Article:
I would not presume to think I know better than Bill W., so when I first came into A.A., I just took that “god baggage” I was carrying and tried my best to mold it into what the Big Book was teaching me. But somewhere along my journey, I started questioning it within myself.  When referring to God, do I always HAVE TO refer to God has a He/Him or a Father, or can I use my own conception of God to maybe call God a She/Her or maybe even an It? For many years after getting sober (because I have always wanted a God of some kind in my life and because I couldn’t bring myself to go back to a Christian church), I started attending Unity Church’s in whatever city I may have been living.  In the Unity Church, many congregations are comfortable with calling it, “Mother/Father God.” THAT felt good to me because it neutralized the whole label issue for me. But all these years later, the question still remains at times (as recently as this morning in conversation with another member of A.A.) and so I thought I would just sit down and write on it.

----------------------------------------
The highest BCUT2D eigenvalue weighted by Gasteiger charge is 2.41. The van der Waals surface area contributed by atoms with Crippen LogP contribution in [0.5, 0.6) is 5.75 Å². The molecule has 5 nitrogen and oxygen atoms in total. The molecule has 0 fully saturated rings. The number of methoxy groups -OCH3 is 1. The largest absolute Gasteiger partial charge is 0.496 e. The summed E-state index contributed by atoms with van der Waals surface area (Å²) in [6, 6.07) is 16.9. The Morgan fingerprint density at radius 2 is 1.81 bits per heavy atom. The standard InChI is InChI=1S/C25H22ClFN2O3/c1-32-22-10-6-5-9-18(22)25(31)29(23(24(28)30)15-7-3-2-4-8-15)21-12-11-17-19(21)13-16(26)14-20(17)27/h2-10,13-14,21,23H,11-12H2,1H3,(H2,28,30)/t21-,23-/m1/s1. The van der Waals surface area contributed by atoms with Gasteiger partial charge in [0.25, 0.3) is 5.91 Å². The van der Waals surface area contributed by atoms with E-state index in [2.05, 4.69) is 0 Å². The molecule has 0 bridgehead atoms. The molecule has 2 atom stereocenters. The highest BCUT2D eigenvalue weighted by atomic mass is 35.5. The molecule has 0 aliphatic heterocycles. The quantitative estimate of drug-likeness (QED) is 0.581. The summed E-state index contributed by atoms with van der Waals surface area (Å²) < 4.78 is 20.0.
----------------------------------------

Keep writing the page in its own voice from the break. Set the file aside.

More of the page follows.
In the Big Book in Bill’s Story, he says this, “Simple, but not easy; a price had to be paid. It meant destruction of self-centeredness. I must turn in all things to the Father of Light who presides over us all.”  In that same book in the chapter How It Works, it states, “This is the how and why of it. First of all, we had to quit playing God. It didn’t work. Next, we decided that hereafter in this drama of life, God was going to be our Director. He is the Principal; we are His agents. He is the Father, and we are His children. Most good ideas are simple, and this concept was the keystone of the new and triumphant arch through which we passed to freedom.” Lastly, in the chapter, “Dr. Bob’s Nightmare, Bob’s last words in his story state, “Your Heavenly Father will never let you down!”

I wasn’t there and I didn’t live in that time period, but maybe, just maybe, they chose the words they chose because they worked for THEM.

If you look at just three of our Steps, they say…

  • Step 3 – “Made a decision to turn our will and our lives over to the care of God as we understood Him.”